I remember well the day in November 2003 when the Republic of Georgia’s Rose Revolution took place. It was a personal moment when I stepped into global current events literally unfolding in my kitchen.
Daviti, a Georgian international student, was in our home. We were having a Thanksgiving gathering with a small group of students, many from Daviti’s part of the world.
Daviti was ecstatic as he was learning about the news through emails from family and friends back home. Georgia’s President Eduard Shevardnadze, a holdover from Soviet days, was pushed out of power resulting from faulty parliamentary elections.
A new wind was blowing through Georgia as U.S.-educated Mikhail Saakashvili took the reigns. Daviti was studying in the U.S. on the same scholarship that had brought Saakashvili to the U.S. about 10 years earlier.
History was unfolding right before us!
New connections with global current events
Not long ago one of my Indonesian friends, Amalia, posted on Facebook: “Multiple bombs just exploded across the street of where I used to work. Prayers!!! Be safe friends! We were about to head there but had to go to the hospital first. Nope, we’re totally not going there!”
The Jakarta bombing, claimed by ISIS, was the first terrorist attack in Indonesia since 2009 to make international headlines.
When you open up your heart to friendship across cultures, you also open yourselves to new connections with world current events. Suddenly, what happens abroad – good and bad, and everything in between – takes on a new meaning.
Like with my Ukrainian friend, Alina. She was with us when Russia moved into Crimea and took over. She is from Crimea; her husband from Kiev, the Ukrainian capital. What was happening was, indeed, immediate and very real.
Or with Daisuke, our Japanese friend who hailed from Fukushima, the city north of Tokyo where the nuclear reactors were triggered after the March 2011 earthquake and tsunami. Daisuke had been in the U.S. for a long time, but his parents were among those evacuated from their farm. In time, Daisuke and his family returned to Japan to be with his aging parents who no longer live in the affected area.
Why does it matter?
So, one might wonder, why does what I write here matter? What is the point?
Why should we extend ourselves to others, especially those from parts of the world where danger and disaster, struggle and strife may be more frequent? Why allow ourselves to become personally affected by tragic current events?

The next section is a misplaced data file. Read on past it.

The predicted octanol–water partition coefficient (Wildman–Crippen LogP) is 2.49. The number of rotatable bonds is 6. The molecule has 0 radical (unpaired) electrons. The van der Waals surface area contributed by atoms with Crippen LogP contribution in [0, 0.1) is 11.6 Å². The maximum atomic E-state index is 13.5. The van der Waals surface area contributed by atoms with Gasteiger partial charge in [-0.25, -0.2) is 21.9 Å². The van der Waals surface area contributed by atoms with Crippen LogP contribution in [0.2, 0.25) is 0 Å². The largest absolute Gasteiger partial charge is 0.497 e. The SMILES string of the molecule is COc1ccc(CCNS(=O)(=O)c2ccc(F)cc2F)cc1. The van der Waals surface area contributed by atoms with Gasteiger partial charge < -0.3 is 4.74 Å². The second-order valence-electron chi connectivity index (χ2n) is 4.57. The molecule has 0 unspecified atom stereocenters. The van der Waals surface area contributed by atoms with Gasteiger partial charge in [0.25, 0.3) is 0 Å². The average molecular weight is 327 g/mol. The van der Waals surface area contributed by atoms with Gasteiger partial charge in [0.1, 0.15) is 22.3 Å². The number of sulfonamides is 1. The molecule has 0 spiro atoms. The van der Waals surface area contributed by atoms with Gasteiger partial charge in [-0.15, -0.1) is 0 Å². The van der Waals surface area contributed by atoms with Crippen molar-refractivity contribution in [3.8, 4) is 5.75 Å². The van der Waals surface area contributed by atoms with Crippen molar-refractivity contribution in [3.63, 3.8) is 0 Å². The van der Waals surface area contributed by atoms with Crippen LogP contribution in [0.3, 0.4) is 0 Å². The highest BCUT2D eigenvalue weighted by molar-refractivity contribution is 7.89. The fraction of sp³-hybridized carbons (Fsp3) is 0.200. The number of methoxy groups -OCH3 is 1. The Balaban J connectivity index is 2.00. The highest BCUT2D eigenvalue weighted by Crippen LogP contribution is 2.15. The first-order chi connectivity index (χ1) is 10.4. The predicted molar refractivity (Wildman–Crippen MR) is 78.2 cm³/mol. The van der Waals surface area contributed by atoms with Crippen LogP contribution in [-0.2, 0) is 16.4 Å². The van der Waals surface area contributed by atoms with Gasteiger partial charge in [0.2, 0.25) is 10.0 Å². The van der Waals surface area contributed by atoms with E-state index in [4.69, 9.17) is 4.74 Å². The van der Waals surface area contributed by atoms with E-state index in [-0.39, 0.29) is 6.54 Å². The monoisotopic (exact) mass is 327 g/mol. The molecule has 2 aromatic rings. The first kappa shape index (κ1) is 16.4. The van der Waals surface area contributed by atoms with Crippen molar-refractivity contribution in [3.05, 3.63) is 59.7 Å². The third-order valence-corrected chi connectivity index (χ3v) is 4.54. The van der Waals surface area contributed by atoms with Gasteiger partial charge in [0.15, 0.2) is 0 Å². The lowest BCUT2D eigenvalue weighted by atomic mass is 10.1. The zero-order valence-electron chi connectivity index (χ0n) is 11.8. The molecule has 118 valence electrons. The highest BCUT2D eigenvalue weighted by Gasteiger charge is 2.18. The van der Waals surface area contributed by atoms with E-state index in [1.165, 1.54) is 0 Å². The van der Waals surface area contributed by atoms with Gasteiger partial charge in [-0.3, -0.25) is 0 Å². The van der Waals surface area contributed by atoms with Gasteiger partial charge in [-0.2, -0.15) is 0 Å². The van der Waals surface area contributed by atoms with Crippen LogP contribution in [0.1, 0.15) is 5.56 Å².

First, we never know where trouble will hit. Certainly, no one ever imagined a theater in Colorado, an elementary school in Connecticut, or a Christmas party in southern California would be the scenes of tragedies that defied our imaginations.
Nor would anyone have guessed that thousands would have lost their lives through Hurricanes Katrina and Sandy, or any number of other disasters that have shaken the “safety” of home.
Some events in life are 100% out of our control.
Second, the benefits of connecting across cultures – whether at home or abroad – far outweigh the costs.
In 25+ years of regular contact with international friends, I have only encountered a handful of truly challenging people and situations. So few. And even the difficult relationships and circumstances have often, in the end, turned around for good.
One example is with Hiroyuki, a Japanese student who was accused of sexual assault by an ex-girlfriend, also Japanese. She seemed bent on his downfall. The judge sided with the ex-girlfriend, declared Hiroyuki guilty and jailed him. It was a harrowing experience for this young man who still maintains his innocence today.
But Hiroyuki grew through that enormous trial. He was, eventually, sent back to Japan and barred from ever entering the U.S. again. But, through it all, his heart softened. He is now a loving husband and father of two children, and has chosen to follow Christ.
Third, when we make friendships across cultural, ethnic and racial lines, we really do change. Our horizons broaden, and it is good for our soul.
Sometimes we are surprised by the joy and discovery. We are party to the marriages, births and celebrations of life of our international friends.
Sometimes we encounter their pain or struggle, and it becomes, to some extent, our own.
But isn’t this what life is about?
Living in a way that connects us deeply with our world – opening up a path to active participation in current events through personal, meaningful relationship – calls us to something higher at the same time.
No question. I wouldn’t have it any other way.
Have you become friends with someone across cultures and experienced current events in a similar way? Share in the comments below, please!
Image Credit: Uroburos on Pixabay, Creative Commons